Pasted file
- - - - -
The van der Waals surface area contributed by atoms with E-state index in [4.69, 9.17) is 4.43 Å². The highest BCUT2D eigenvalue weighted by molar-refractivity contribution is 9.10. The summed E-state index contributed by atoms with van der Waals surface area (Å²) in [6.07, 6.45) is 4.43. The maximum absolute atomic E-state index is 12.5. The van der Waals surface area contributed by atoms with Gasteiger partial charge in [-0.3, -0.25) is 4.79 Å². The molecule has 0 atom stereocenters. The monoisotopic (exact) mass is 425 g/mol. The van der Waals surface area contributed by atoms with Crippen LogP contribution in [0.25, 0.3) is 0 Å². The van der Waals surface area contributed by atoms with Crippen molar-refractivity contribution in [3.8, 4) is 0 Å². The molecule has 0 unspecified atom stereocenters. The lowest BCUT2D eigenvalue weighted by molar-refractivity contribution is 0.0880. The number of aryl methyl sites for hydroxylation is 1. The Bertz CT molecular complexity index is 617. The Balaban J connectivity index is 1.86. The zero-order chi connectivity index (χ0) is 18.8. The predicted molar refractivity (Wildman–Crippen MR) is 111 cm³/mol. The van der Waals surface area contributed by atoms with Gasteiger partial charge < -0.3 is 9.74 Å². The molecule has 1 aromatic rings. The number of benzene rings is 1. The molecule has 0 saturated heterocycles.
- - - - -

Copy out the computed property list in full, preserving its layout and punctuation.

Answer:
The van der Waals surface area contributed by atoms with E-state index in [4.69, 9.17) is 4.43 Å². The highest BCUT2D eigenvalue weighted by molar-refractivity contribution is 9.10. The summed E-state index contributed by atoms with van der Waals surface area (Å²) in [6.07, 6.45) is 4.43. The maximum absolute atomic E-state index is 12.5. The van der Waals surface area contributed by atoms with Gasteiger partial charge in [-0.3, -0.25) is 4.79 Å². The molecule has 0 atom stereocenters. The monoisotopic (exact) mass is 425 g/mol. The van der Waals surface area contributed by atoms with Crippen LogP contribution in [0.25, 0.3) is 0 Å². The van der Waals surface area contributed by atoms with Crippen molar-refractivity contribution in [3.8, 4) is 0 Å². The molecule has 0 unspecified atom stereocenters. The lowest BCUT2D eigenvalue weighted by molar-refractivity contribution is 0.0880. The number of aryl methyl sites for hydroxylation is 1. The Bertz CT molecular complexity index is 617. The Balaban J connectivity index is 1.86. The zero-order chi connectivity index (χ0) is 18.8. The predicted molar refractivity (Wildman–Crippen MR) is 111 cm³/mol. The van der Waals surface area contributed by atoms with Gasteiger partial charge < -0.3 is 9.74 Å². The molecule has 1 aromatic rings. The number of benzene rings is 1. The molecule has 0 saturated heterocycles.